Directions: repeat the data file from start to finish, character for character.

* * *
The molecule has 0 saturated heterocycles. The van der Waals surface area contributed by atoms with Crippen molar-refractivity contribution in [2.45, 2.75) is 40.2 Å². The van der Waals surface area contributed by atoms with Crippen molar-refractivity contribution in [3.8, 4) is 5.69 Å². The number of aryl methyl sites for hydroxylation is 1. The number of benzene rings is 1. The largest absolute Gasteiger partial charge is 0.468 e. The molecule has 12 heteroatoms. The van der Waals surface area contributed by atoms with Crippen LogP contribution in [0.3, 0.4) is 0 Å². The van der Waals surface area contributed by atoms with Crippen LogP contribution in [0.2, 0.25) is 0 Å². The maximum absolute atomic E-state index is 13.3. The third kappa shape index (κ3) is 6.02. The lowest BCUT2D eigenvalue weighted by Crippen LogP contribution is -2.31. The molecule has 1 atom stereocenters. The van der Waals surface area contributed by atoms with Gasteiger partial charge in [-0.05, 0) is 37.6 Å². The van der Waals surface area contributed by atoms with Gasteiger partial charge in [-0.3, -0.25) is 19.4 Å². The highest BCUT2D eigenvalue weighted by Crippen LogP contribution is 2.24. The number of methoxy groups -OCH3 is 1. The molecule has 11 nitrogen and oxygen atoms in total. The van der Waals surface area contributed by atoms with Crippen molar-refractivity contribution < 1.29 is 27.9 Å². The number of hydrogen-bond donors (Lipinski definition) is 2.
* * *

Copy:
The molecule has 0 saturated heterocycles. The van der Waals surface area contributed by atoms with Crippen molar-refractivity contribution in [2.45, 2.75) is 40.2 Å². The van der Waals surface area contributed by atoms with Crippen molar-refractivity contribution in [3.8, 4) is 5.69 Å². The number of aryl methyl sites for hydroxylation is 1. The number of benzene rings is 1. The largest absolute Gasteiger partial charge is 0.468 e. The molecule has 12 heteroatoms. The van der Waals surface area contributed by atoms with Crippen LogP contribution in [0.3, 0.4) is 0 Å². The van der Waals surface area contributed by atoms with Crippen LogP contribution in [0.2, 0.25) is 0 Å². The maximum absolute atomic E-state index is 13.3. The third kappa shape index (κ3) is 6.02. The lowest BCUT2D eigenvalue weighted by Crippen LogP contribution is -2.31. The molecule has 1 atom stereocenters. The van der Waals surface area contributed by atoms with Gasteiger partial charge in [-0.05, 0) is 37.6 Å². The van der Waals surface area contributed by atoms with Gasteiger partial charge in [-0.3, -0.25) is 19.4 Å². The highest BCUT2D eigenvalue weighted by Crippen LogP contribution is 2.24. The number of methoxy groups -OCH3 is 1. The molecule has 11 nitrogen and oxygen atoms in total. The van der Waals surface area contributed by atoms with Crippen molar-refractivity contribution < 1.29 is 27.9 Å². The number of hydrogen-bond donors (Lipinski definition) is 2.